A book-keeper who was ‘retired’ by her employer on reaching the age of 66 has been awarded €12,000 in an age discrimination case.
In a ruling by the Workplace Relations Commission, a family-run retail business was directed to pay the woman after her employment ended when she turned 66.
The award is one of a number of similar rulings made by the WRC where the employer had no employment contract in place to confirm the employee will retire at a certain age.
In her submission to the WRC, the woman described a number of engagements with her employer between August 2015 and August 2016, in the course of which she was given to understand it was expected she would retire, initially on reaching her 65th birthday and then her 66th birthday.
She made it clear she had no contractual or other agreement to retire and wished to continue working.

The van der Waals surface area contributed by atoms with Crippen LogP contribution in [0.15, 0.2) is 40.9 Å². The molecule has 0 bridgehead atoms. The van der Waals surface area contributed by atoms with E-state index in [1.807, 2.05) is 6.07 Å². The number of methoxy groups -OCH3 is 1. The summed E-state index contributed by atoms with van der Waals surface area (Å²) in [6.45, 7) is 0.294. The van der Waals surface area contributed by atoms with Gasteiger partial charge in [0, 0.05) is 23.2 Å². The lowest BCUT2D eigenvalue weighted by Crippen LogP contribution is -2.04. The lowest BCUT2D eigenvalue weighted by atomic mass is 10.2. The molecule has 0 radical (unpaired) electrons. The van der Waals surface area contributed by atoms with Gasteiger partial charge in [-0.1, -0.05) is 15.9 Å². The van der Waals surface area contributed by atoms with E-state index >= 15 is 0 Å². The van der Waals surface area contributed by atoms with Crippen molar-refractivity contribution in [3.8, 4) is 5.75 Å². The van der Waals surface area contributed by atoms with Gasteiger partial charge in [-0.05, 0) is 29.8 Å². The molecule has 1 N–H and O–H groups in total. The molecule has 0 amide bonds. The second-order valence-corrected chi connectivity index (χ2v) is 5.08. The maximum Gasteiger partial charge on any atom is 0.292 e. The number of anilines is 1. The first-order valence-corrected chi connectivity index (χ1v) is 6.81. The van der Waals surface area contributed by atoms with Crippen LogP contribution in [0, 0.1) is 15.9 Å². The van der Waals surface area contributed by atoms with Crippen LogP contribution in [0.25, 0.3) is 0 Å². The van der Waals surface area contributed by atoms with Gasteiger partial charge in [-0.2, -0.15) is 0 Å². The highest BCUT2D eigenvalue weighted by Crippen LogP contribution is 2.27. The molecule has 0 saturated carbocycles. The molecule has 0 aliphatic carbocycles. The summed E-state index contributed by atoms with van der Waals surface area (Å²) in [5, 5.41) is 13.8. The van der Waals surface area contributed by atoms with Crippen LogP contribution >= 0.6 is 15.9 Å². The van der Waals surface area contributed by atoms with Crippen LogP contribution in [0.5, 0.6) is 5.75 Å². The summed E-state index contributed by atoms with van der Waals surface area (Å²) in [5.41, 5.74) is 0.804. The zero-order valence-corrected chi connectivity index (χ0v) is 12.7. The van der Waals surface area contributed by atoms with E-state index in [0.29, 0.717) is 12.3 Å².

The woman rejected the offer of re-engagement on the basis of a two-year contract because such a contract given to a co-worker on a previous occasion proved to be unreliable.
In its submission, the employer believed that it had an oral contract with the woman and an implied term of the woman’s contract of employment was she would retire at 65.
The business argued the termination of employment was effected on that basis and not on the grounds of age. It also pointed out a pension was created for the complainant in 2004.
The employer said it was genuinely believed such a retirement age was necessary for the management of its business but it had been willing to offer a fixed term extension.
In the WRC ruling, adjudication officer Pat Brady found the termination was discriminatory. The only justification offered was the employer’s “somewhat vague, anachronistic, and unlawful view” that it had the right to terminate employment at 65 because it was traditional to do so.
“However, this provides no defence whatsoever and is essentially a plea of ignorance of the law,” said Mr Brady.
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